Life's 'coda' best spent in South Dakota

If your soon-to-be retired clients are empty nesters and don't have anything tying them down, they may want to spend their golden years in the land where the buffalo roam, a new study suggests.

From a standpoint of health care, quality of life and financial freedom, South Dakota is the best state in the country for Americans to grow older in, based on a recent report detailed and performed by Caring.com.

Home to points of interest like Mount Rushmore and an assortment of national parks like Badlands and Custer the land-locked locale is ideal for getting the most bang for your buck, the report found. Why? Thanks to a low population density, health care costs that are below the national average and wide availability of senior care. Based on government estimates, approximately 15.5 percent of South Dakota's population is 65 years of age or older, only slightly higher than the national average of approximately 14 percent.

Florida 31st-best for aging gracefully

"Nearly 1 in 5 residents in West Virginia are senior citizens."

Because it has a high number of seniors - not to mention year-round warmth - Florida is often considered the best place for retirees. Not according to the report's findings, though. Caring.com put the Sunshine State as 31st overall, mainly due to poor health care quality due to heavy demand.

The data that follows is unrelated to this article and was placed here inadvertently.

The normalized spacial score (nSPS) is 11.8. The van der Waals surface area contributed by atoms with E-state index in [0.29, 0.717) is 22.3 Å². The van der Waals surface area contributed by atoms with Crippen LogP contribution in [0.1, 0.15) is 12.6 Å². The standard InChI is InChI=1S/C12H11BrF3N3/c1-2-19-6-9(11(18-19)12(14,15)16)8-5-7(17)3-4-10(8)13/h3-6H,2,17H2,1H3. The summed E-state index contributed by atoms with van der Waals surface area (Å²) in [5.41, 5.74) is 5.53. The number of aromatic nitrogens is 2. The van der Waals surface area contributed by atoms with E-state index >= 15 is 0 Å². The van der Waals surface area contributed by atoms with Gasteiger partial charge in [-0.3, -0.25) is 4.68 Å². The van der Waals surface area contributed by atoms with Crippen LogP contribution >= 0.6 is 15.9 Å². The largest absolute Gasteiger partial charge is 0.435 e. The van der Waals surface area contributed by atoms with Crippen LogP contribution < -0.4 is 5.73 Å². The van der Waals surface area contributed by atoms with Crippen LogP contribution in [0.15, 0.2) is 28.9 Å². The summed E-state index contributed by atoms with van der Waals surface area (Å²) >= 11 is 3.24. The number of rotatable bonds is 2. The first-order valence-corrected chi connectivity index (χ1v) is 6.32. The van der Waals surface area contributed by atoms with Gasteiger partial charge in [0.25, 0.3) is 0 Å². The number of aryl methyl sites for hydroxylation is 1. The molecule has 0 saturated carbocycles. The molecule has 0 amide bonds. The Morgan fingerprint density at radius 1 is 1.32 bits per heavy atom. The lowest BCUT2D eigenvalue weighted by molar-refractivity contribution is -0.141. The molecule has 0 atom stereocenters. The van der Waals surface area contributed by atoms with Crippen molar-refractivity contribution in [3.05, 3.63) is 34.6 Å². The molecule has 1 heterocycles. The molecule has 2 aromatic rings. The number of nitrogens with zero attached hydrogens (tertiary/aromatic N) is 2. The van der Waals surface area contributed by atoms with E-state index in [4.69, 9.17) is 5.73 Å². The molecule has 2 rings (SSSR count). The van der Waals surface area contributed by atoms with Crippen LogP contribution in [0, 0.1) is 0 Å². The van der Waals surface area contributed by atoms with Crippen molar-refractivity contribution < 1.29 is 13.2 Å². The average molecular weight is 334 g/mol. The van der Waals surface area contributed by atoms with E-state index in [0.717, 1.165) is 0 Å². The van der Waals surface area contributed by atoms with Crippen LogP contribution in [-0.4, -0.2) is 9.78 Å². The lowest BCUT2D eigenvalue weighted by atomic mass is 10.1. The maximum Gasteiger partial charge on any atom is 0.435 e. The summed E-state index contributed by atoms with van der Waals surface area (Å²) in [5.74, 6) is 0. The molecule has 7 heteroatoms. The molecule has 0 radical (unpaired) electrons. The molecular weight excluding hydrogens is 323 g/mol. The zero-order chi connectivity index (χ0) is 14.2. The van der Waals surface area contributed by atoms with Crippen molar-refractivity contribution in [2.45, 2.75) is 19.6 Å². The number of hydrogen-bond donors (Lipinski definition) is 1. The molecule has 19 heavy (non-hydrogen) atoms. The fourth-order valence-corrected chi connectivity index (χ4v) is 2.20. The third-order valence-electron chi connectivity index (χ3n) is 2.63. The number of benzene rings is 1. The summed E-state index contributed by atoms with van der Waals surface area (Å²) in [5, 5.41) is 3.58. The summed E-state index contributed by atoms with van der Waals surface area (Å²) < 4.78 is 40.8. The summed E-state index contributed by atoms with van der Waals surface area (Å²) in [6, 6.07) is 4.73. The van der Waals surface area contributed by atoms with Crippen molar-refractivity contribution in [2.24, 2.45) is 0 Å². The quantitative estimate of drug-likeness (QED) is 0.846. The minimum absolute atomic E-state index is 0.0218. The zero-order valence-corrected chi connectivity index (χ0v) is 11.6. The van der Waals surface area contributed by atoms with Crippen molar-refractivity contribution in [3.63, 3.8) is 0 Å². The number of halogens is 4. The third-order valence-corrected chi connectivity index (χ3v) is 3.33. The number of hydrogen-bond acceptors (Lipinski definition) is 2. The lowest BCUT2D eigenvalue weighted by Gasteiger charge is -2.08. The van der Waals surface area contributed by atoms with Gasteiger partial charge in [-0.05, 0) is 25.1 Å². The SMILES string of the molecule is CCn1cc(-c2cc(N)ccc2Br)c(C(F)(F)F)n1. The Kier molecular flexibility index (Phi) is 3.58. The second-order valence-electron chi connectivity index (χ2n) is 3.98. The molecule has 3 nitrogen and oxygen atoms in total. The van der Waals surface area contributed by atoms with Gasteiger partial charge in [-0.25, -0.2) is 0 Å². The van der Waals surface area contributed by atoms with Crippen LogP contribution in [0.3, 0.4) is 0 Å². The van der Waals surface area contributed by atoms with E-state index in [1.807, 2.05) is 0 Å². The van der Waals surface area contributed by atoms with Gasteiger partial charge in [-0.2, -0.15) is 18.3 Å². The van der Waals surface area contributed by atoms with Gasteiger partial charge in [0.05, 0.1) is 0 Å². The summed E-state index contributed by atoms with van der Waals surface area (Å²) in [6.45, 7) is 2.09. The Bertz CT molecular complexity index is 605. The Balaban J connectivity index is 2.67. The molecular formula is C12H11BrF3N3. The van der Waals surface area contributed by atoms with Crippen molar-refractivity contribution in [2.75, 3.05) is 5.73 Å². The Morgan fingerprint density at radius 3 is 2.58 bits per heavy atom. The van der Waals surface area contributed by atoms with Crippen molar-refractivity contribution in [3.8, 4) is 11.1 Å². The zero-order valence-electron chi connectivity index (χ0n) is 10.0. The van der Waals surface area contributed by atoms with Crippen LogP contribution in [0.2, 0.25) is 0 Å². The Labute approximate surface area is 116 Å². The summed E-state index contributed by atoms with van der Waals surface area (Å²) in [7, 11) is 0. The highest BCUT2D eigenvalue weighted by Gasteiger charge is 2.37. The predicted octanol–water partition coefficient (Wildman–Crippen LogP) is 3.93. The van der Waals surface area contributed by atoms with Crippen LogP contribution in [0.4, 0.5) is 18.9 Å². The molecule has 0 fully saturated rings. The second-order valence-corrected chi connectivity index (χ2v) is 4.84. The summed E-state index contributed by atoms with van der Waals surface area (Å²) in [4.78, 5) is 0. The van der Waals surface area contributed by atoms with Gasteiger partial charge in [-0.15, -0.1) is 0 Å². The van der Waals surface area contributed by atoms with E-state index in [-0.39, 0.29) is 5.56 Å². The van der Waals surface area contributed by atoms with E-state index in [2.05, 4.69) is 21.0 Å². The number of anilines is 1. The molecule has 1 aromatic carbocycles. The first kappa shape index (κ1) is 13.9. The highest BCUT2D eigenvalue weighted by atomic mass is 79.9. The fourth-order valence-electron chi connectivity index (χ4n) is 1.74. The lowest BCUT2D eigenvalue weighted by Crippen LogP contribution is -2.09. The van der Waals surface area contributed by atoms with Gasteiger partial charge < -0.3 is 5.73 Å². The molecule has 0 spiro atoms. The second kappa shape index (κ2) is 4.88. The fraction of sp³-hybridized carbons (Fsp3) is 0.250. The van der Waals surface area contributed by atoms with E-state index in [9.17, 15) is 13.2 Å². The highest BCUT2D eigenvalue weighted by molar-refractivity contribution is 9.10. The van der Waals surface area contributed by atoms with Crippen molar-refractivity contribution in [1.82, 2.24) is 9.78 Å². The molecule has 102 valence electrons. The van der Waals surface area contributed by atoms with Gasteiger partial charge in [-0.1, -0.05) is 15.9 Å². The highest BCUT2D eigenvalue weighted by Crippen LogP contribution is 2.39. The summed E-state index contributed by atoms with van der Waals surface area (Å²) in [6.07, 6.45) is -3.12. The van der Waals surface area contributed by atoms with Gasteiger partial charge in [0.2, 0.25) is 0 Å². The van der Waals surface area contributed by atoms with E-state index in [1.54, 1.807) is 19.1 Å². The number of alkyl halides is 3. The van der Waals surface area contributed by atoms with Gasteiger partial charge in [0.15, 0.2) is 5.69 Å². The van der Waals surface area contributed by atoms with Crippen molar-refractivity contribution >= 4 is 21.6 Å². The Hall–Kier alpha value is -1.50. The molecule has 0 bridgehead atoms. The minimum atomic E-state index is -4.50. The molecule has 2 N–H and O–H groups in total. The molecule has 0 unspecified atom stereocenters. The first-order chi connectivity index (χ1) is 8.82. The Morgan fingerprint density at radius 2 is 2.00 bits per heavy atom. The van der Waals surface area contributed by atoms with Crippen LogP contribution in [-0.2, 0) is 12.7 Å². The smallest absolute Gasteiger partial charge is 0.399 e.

Worst of all is the Mountaineer State of West Virginia, scoring 50 out of 50. With nearly 18 percent of residents 65 or older - topped only by Florida at 19.1 percent, according to the U.S. Census Bureau - the state suffers from cramped living conditions as well as high health care demand, requiring officials to do more with less.

Dayna Steele, author and chief caring expert at Caring.com, said most people don't think of South Dakota as being a hub for a high standard of living, which may explain why it scored so well.

"The main takeaway from this research is that the traditional retirement destinations don't always offer the best mix of cost and quality," Steele explained. "This is why it's so important for people to do their homework while they're still relatively young and healthy in order to set themselves up for retirement years that are truly golden."

Central and Mountain West best for retiring

"A separate report puts South Dakota in second place behind Wyoming."

Interestingly, neighboring states in Minnesota to South Dakota's east and Iowa to its southeast were also among the top five states to grow old in, the others being Alaska and Oregon.

Wyoming - yet another state that borders South Dakota - is also considered to be an ideal retirement destination. With the second-lowest population density in America, the Cowboy State was deemed the best part of the country for retirement living by Bankrate.com. South Dakota came in second. The personal finance website used several sources to reach this conclusion, including the Council for Community and Economic Research to assess cost of living, Gallup for well-being, the Agency for Healthcare Quality and Research for health care and the Tax Foundation for taxes.

Maintaining a high standard of living isn't easy even when money - at least in the beginning - isn't an issue. This is especially true when retirees grow older and health care considerations take up a larger percentage of spending. Based on statistics compiled by the Council for Disability Awareness, medical problems account for roughly 60 percent of all personal bankruptcies in the United States today.

Have you spoken with your clients about their plans to retire? Putting a Leveraged Planning® Solution in place now could provide them with the financial freedom they desire in the future. Speak with a Global Financial Distributors Financial Services Manager today to learn more.

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